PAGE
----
When they found him on the other side of the sea, they said to him, “Rabbi, when did you come here?” Jesus answered them, “Truly, truly, I say to you, you are seeking me, not because you saw signs, but because you ate your fill of the loaves. Do not work for the food that perishes, but for the food that endures to eternal life, which the Son of Man will give to you. For on him God the Father has set his seal.” Then they said to him, “What must we do, to be doing the works of God?”Jesus answered them, “This is the work of God, that you believe in him whom he has sent.” So they said to him, “Then what sign do you do, that we may see and believe you? What work do you perform? Our fathers ate the manna in the wilderness; as it is written, ‘He gave them bread from heaven to eat.’” Jesus then said to them, “Truly, truly, I say to you, it was not Moses who gave you the bread from heaven, but my Father gives you the true bread from heaven. For the bread of God is he who comes down from heaven and gives life to the world.” They said to him, “Sir, give us this bread always.”

Jesus said to them, “I am the bread of life; whoever comes to me shall not hunger, and whoever believes in me shall never thirst. But I said to you that you have seen me and yet do not believe. All that the Father gives me will come to me, and whoever comes to me I will never cast out. For I have come down from heaven, not to do my own will but the will of him who sent me. And this is the will of him who sent me, that I should lose nothing of all that he has given me, but raise it up on the last day. For this is the will of my Father, that everyone who looks on the Son and believes in him should have eternal life, and I will raise him up on the last day.”
— John 6:25–40

The passage you just read in the gospel of John comes immediately after Jesus has just finished feeding the 5,000 (most scholars believe it was actually more like 12,000), and walking on water. Those were two signs, and this is the sermon attached to those signs. People are following Jesus in droves after these two signs, and even continue to ask him to do more. They are interested in what he can do for them, but aren’t all that interested in Jesus himself. (If you don’t believe me, keep reading until the end of John 6 and you’ll see how many of them are still there after Jesus is done preaching.)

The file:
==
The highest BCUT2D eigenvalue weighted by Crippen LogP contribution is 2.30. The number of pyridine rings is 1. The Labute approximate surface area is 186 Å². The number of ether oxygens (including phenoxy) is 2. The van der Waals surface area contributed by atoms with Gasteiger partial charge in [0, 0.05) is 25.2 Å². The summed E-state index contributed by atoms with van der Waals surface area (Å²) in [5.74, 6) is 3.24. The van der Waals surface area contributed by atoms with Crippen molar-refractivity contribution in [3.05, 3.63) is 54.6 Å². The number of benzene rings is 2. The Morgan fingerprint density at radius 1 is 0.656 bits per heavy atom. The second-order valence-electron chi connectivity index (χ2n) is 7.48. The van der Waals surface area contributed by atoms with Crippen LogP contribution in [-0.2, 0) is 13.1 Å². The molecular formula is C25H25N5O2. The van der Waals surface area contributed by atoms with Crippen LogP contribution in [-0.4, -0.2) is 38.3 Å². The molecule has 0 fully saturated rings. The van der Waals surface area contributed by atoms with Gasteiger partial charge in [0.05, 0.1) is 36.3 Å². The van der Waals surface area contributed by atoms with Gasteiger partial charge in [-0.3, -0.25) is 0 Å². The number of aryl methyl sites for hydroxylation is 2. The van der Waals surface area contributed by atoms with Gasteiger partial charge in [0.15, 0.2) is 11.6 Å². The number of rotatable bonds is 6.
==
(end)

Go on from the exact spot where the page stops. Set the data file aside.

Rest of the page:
Jesus’ accusation in verse 26 is “You’re not here because you love me; you’re here because I fed your belly.” I’ve been wrestling with this for a few months now in my own thoughts and prayer life. Am I interested in Jesus or the stuff that Jesus can do for me? On the one hand, the stuff Jesus can do for me is remarkable and highly desired: salvation, a renewed inner self, sanctification. But why am I interested in those things? Is it so that I can look more spiritual? If that’s the case, I start looking less like a disciple of Christ and more like a moralistic rule follower and box checker, akin to a Pharisee. And I think a lot of us are like this. We say, “I go to church. I’ve memorized parts of the Bible. My kids are in these programs. I have all of these things that I am doing!” This is what Matt Chandler says about what he calls “frantic religious exercise”:

If that stuff terminates on itself and doesn’t lead to a love for Jesus and a passion for who Christ is, all it does is create arrogance. All it does is create judgmental, really terrible people who Jesus has a lot of harsh things to say about. The answer to the question “Am I good?” isn’t “Yeah, because I did this checklist.” You’re trying to check a grade card that God doesn’t grade by. That’s not how God grades.

What ends up happening is we can create our own little grade card. We can start to feel better about ourselves. We’re like, “God, I made all A’s,” and God is like, “On what test? I’m trying to …bless you with real life, and you’re trying to score A’s still. No, I’m you’re A. You’re summa cum laude because of me, not because of you. I’ve provided for you.
— Matt Chandler, from his sermon, That Which Satisfies

So going to church, reading my Bible and enrolling my kids in VBS are all good and right, but if my motivations are wrong and it doesn’t lead to a love of Jesus and who he is, then it’s bankrupt. The gospel is not about what I have done or am doing, but what Christ has done for me. You want to do the works of God? Then look back again at John 6:28–29. The work of God is that you believe in the one whom he has sent. That’s it. That’s the whole statement from Jesus in this text about how to do the work of God. But what about evangelism? Loving others? Living a holy life? Where do you think all of that comes from? Your effort or the abiding presence of Jesus?